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Eberron Player \/\/TOP\\\\

The Good: Comprehensive mechanical support for all character options. Good coverage of key setting elements, especially for players more interested in how the setting shapes their character than the finer background points of Khorvaire.

Eberron Player


The Bad: Shifters have been previously presented, and while I don't care for repetition it is unfortunate to have to turn to a different supplement for one of the key setting additions. Dragonmarks aren't quite as significant in terms of their social consequences since so many more Races can sport them.The Physical ThingAt $29.95 this 160 page full color hardcover showcases the same excellent production values found in other Dungeons and Dragons products. Easy to read formatting, beautiful artwork, and good editing come together to make a very presentable gaming book. The artwork does a particularly nice job of bringing the unique feel of the setting to life, with plenty of practical magical applications and swashbuckling adventure depicted.Under the CoverEberron Player's Guide sets out to do two things: orient players to the Eberron setting and offer up a variety of new mechanical options. Note that I'm assuming you are already at least casually familiar with the Eberron setting. If you are not then see my review of 3E Eberron. Let's start out by looking at the new bells and whistles introduced here and then move on to how the product supports the setting.

This product includes everything a player needs to create their character for a D&D campaign in the Eberron setting, including new feats, new character powers, new paragon paths and epic destinies, and even a new 4th edition version of a classic Eberron class: the Artificer.

Continuing the Campaign Settings. The D&D 4e publication plan called for the release of one campaign setting a year as a trilogy of books: a hardcover player's book, a hardcover GM's book, and a softcover adventure. Wizards of the Coast published the Forgotten Realms in this format in 2008, then in 2009 they repeated the pattern precisely for their second campaign setting.

A player's book and a GM's book had already been published for Eberron in its previous incarnation: Player's Guide to Eberron (2006) and Eberron Campaign Setting (2004) for 3.5e. However the designers of 4e Eberron were adamant that the new 4e books were not just translations. The previous books had included a fair amount of duplication because they weren't planned as a coherent set. The new books were, which allowed the designers to create a complementary pair of releases, with the player's book including material intended for the player or both the GM and player. (It also was the crunchier book of the two.)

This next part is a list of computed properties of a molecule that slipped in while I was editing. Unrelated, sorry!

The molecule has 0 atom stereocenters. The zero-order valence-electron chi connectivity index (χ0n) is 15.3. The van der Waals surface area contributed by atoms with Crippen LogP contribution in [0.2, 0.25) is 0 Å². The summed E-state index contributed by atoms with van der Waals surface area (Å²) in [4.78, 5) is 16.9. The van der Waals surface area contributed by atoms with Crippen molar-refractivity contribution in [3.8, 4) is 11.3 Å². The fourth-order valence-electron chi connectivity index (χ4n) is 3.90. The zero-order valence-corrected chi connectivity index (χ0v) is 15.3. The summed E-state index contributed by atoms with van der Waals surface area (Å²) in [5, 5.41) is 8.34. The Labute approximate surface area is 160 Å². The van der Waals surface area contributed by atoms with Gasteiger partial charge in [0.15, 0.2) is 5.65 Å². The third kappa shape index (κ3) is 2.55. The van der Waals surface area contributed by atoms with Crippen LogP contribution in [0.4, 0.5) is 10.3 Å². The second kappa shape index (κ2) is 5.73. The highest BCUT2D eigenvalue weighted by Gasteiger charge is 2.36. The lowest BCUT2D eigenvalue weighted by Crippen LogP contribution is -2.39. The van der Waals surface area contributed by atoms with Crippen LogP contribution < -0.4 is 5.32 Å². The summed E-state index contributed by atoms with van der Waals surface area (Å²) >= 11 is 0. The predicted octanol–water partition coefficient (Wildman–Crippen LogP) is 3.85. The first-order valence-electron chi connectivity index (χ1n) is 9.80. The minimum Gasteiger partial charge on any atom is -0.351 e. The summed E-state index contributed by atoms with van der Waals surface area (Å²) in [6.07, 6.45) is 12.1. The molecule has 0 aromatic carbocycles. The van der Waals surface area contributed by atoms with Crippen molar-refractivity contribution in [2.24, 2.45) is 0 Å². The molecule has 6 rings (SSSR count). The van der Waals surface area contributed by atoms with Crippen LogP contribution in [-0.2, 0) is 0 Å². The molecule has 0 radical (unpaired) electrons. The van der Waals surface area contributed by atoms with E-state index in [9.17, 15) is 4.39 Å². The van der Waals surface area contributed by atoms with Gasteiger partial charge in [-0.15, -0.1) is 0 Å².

Changelings are a shape-shifting race that was first introduced in Eberron Campaign Setting (2004) as a hybrid of humans and doppelgangers. Doppelgangers themselves dated back to OD&D Supplement I: Greyhawk (1975) and were later featured in one of the first monstrous ecology articles: "The Psychology of the Doppleganger" in Dragon #80 (December 1983). They also appeared in some of the earliest Monster Manuals for each edition of D&D and finally became a player character race in the 3.5e Monster Manual (2003) and Races of Destiny (2004). As of the 4e Eberron Player's Guide (2009), doppelgangers and changelings were now the same race.

However, the 4e designers decided that the 3e dragonmarks hadn't served their intended purpose. Most notably, players didn't take them often enough! This was in part because the marks' powers were often more interesting for NPCs of the dragonmark houses than for adventuring PCs. It was also the result of players not liking the racial restrictions. Finally, many characters never reached high enough levels to take the prestige classes that made the dragonmarks really powerful. Worse, when players did take marks, the designers thought they were often the "wrong people": the marks weren't very useful to classes that already had the associated powers, so they ended up being used as minor abilities for different classes. The designers explained the problem by saying: you never saw a cleric with the Mark of Healing.

The new class, the Artificer, is the first official new class since the Player's Handbook was released in 2014. Somewhere between a wizard and a mad inventor, the Artificer melds magic with technology, imbuing their inventions with a powerful arcane essence. The book will also include an adventure path for players that will take them through the world of Eberron, which will also be released for the D&D Adventurer's League.

Speaking of your players, we should, of course, include a solid session zero for our game. You can learn more about session zeros in chapter 17 of Return of the Lazy Dungeon Master. In short, before your campaign begins, sit down with your players, discuss the themes of the game, have the players build their characters together, and tie them to a group faction to get them started. Here's a sample Eberron session-zero handout I used for my own games.